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Eurfirst Trip to Caen, France

Updated December 18, 2006

Caen was once the home of William the Conqueror, who seized control of England in 1066. But most tourists who arrive in Caen now come to celebrate not the success of its famed warrior but to remember the great battles on the nearby shores in World War II

Located in the north of France, a short drive from Paris, Caen, is a great starting point to visit the beaches where the D-Day Invasions occurred and to stroll the cemetaries that honor the sacrifices made in the war.

The principal attractions in Caen are linked to William the Conqueror, who built the impressive Chateau Ducal. Over time, it has been expanded, modified, destroyed and rebuilt, reflecting the significance of the structure as a strategic location in Normandie. Nearby, there are two building, the Men's Abbey and Women's Abbey. In the church of the Holy Trinity in the Women's Abbey, Matilda of Flanders, the wife of William the Conqueror, mother of two kings of England and grandmother of another king of England, is interred. For eight centuries, the Women's Abbey offered sanctuary to women of the region. The Men's Abbey also played a prominent role in the life of the city despite its repeated destruction during attempts to sieze the city.

The town suffered great damage during 1944 as Allied soldiers battled German troops for control of Normandy. Much of the architecture of the town has been rebuilt as it was centuries ago. As you wander the streets of the old town, you will see buildings dating back to the 10th Century next to more modern designs. Beyond the walls of the old city, Caen is a modern city with the conveniences you'd expect to find in any European city.

North of the city, in rolling farmland that appears as lush and green as it was when Allied soldiers liberated the country, is Le Memorial de Caen. The memorial is a moving tribute to the events that led to the war in Europe and a prayer to work for peace. The museum combines still exhibits with multimedia presentations to explain how France found itself involved in the second world war of the century. Allow about 3 hours to adequately absorb the presentation.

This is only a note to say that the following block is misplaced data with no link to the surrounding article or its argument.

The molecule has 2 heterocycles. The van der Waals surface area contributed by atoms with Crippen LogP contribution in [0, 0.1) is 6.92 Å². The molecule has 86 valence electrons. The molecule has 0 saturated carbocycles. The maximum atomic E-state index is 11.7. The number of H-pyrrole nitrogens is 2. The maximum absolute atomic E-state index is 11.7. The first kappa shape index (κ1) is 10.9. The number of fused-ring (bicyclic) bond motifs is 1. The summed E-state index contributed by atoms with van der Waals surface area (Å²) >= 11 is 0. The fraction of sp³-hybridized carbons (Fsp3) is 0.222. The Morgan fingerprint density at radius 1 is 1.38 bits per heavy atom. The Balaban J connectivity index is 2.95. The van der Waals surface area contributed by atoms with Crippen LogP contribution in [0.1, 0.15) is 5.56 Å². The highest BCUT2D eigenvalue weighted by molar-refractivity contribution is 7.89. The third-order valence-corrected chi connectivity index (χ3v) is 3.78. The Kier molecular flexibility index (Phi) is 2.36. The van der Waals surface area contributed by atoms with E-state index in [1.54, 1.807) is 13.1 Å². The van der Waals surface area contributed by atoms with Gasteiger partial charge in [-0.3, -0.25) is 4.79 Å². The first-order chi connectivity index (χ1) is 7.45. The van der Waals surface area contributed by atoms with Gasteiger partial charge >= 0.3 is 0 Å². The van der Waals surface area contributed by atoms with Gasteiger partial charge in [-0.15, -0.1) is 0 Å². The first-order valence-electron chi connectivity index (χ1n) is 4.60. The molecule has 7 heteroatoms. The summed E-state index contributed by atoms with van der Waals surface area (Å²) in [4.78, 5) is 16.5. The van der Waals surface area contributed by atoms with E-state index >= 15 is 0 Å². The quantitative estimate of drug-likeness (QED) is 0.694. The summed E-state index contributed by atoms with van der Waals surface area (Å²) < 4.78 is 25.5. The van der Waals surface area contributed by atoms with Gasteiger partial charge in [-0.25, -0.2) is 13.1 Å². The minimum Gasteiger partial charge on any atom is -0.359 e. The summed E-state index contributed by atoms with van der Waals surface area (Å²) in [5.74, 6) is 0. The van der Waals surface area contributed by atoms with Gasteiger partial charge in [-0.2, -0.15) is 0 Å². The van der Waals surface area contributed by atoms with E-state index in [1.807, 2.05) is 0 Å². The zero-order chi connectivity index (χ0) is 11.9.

From the museum, it is a short drive to the beaches where the British and American soldiers landed. The recommended route starts in the city of Bayeux and heads to the town of St. Lo. If you begin in Bayeux, you may also want to see the Bayeux Tapestry, one of the most amazing pieces of needlework in the world. The tapestry recounts the history that leads to the battle of Hastings and William's victory over Harold.

The World War II sites in Bayeux include a war museum, the largest British soldier cemetary and a memorial to Charles de Gaulle. For many Americans, the most poignant stop is at Colleville-sur-mer where the American Cemetary honors thousands of soldiers, including George Patton. For more information on planning a tour of the war memorials and museums, go to www.normandiememoire.com

There are many reasonably priced hotel options in Caen and the small cities nearby. We stayed in the ETAP in Caen, conveniently located near the train station.